What is it with kids and teenagers? It’s nothing for them to sleep 12 hours or more if given the opportunity. I can still remember that in college it was not uncommon for me to sleep until noon on weekends. What happens as we age that shortens our sleep cycle and for many of us causes insomnia? Life! We begin to worry about our job, our friends, our parents, our spouse, our children, our bills and our soul.
There are a number of different patterns of insomnia. If it takes you over 20 minutes to first fall asleep you are experiencing one type. Then there is the kind that I have struggled with for years now: waking up in the middle of the night and having trouble falling back to sleep (I have seen the clock hit 3 a.m. too many times over the past decade). Then there is waking up an hour or two before your friendly alarm startles you. This last type is frequently correlated with depression.
As a physician discussing insomnia, I must go through the obligatory checklist of things that contribute to insomnia. Avoid caffeine for at least six hours prior to going to bed (no big revelation here); also, drinking alcohol late in the evening or even right before you retire may help you fall asleep but frequently contributes to insomnia in the middle of the night. And exercising before you go to bed can cause significant difficulty falling asleep by stimulating your adrenal gland. But everyone is different, and in my case, exercising late in the evening is just about my only option. It actually helps me get a good night’s sleep and does not cause insomnia for me.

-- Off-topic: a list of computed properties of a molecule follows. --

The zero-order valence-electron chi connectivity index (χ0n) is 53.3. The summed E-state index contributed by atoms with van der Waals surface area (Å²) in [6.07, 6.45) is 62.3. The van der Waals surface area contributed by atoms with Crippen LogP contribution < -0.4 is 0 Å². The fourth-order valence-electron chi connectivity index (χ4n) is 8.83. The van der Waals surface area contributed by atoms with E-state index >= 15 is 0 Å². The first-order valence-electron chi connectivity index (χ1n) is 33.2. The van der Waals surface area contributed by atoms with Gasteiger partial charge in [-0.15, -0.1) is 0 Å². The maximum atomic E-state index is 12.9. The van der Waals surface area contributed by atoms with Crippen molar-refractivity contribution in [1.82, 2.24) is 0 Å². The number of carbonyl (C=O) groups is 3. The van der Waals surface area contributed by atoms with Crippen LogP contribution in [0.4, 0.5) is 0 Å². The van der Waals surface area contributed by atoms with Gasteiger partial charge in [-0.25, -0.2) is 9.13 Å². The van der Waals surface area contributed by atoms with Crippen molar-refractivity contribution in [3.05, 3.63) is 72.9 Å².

The sleep experts use a term called sleep hygiene. I’ve always thought it was a strange medical term. For most of human existence, sleep hygiene is something that happened to people naturally. The sun sets, it gets dark and you have little choice but to slow down, rest and prepare for sleep. Now we have electric lights, television, video games, computers and smartphones. Part of sleep hygiene means avoiding mental stimulation and stressors for at least one hour before you plan to sleep. Watching a news show that is debating politics right before you go to bed would be considered bad sleep hygiene, and it may actually be detrimental to your mental health as well! Checking your email right before you settle into bed is more likely to stir the brain up, not settle the brain down. Then there are those who don’t shut their phones off and continue to receive texts through the night. Seriously?
There are also specific sleep disorders that may contribute to insomnia or a poor night’s sleep, like sleep apnea and restless leg syndrome. These are best diagnosed in a formal sleep lab study and are beyond the scope of this article.
Now for the Dr. Kaminskas’ plan of treatment, which will not be found in any scientific journal. There is no better plan, as part of good sleep hygiene, than to spend a few minutes with your Creator before you go to sleep. Possibilities include reading a chapter in a book written by one of your favorite Christian authors, saying some prayers for your loved ones or reading some passages from the Bible. Very importantly, handing off your worries to God before you retire for the night is the best way to settle an overactive mind that I know.
This past summer, I occasionally did something that turned out to be extremely effective at enhancing my chances of a good night’s sleep. Just as the sun was going down, I grabbed my rosary and headed out for a walk. The very first time I did this I kept my rosary in my pocket as I passed some of the neighbors walking their dogs or taking an evening stroll with their loved one. The next time I was inspired to carry the rosary where all could see. I can remember thinking that if I am to emulate the Apostles, I need to be open and proud to be a card-carrying Catholic. Then one night as I walked, I had this vision of thousands of Catholics in our diocese, from Fort Wayne to South Bend, taking evening walks to pray the rosary for all to see. Now, that would be very effective evangelization — followed by a good night’s sleep.
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